– Erik
    Jan 28, 2017 at 2:14

A blog can definitely build an audience for a book, and the existence of that audience can definitely help sell the book to a publisher, and afterwards the blog can help sell the book to the public. That is exactly how I did it with my book Every Page is Page One, which is a book about writing for the Web, largely for technical writers.

But whether it works for fiction is a different matter. My Every Page is Page One blog (which is still going) is about the same subject at the book. A novelists blog, on the other hand, is not usually about the same thing as their novel. They are often very dull things repeating standard grammatical and writing school advice. There are thousands of them, and they are, for the most part, deadly dull, and almost certainly doing nothing to help sell books.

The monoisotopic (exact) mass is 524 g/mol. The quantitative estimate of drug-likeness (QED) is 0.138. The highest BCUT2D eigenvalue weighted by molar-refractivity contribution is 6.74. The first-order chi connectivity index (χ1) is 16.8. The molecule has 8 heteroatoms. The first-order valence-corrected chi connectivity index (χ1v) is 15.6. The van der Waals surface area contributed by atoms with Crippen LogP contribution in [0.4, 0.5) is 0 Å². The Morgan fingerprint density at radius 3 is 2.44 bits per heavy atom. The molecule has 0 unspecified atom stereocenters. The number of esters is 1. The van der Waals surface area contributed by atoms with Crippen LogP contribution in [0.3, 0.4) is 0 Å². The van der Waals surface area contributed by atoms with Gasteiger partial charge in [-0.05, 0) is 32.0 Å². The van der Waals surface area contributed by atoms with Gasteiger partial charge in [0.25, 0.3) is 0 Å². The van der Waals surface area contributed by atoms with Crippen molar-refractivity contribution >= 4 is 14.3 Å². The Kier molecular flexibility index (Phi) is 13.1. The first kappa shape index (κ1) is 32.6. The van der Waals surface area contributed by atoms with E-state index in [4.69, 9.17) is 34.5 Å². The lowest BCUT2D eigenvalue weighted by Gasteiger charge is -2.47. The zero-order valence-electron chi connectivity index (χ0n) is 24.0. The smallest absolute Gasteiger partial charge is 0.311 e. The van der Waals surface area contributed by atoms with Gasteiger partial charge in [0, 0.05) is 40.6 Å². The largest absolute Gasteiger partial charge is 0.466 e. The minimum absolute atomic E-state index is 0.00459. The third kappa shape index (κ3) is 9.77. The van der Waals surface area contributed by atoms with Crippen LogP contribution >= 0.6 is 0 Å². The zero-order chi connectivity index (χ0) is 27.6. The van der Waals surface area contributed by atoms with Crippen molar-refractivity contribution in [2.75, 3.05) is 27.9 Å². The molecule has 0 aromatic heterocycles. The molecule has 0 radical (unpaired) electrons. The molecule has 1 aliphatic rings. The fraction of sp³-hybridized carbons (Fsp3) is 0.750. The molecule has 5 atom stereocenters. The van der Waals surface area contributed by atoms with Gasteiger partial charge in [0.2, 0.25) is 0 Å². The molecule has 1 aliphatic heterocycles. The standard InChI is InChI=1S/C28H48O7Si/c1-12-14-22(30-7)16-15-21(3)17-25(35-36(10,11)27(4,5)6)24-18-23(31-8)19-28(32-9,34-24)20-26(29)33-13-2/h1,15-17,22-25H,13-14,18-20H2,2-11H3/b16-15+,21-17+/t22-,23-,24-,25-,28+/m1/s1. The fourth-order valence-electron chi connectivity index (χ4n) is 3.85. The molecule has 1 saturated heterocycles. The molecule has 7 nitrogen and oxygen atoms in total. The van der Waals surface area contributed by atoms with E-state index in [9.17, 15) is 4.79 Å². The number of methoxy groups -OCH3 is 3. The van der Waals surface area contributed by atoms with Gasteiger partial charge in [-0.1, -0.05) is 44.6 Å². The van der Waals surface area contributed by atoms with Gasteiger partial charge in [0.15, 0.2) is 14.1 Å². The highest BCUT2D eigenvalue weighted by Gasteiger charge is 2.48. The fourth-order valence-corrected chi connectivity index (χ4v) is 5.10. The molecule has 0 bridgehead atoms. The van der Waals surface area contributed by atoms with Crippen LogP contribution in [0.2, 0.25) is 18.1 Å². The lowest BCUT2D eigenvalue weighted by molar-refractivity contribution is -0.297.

The other thing about my blog is that it is a niche blog in a technical non-fiction area. That means that although the audience is not that big, the conversion rate is pretty high. A lot of people who read my blog also buy the book. I don't see how a fiction writer carves out a niche like that or achieves that kind of conversion rate.

And I am not sure any of it matters. While there are probably more people writing novels than reading them these days, the fact remains that gifted storytellers remain rare, and publishers are eager to find them. Show them that you can tell a ripping yarn, and you don't have to bring an audience with you.

  • How often did you post to your blog? Do you have to be really dedicated to it? Jan 1, 2017 at 19:58
  • I used to post weekly. Now it is more like when I have something to say, which varies a lot depending on what I am working on at the time.
    – user16226
    Jan 1, 2017 at 20:01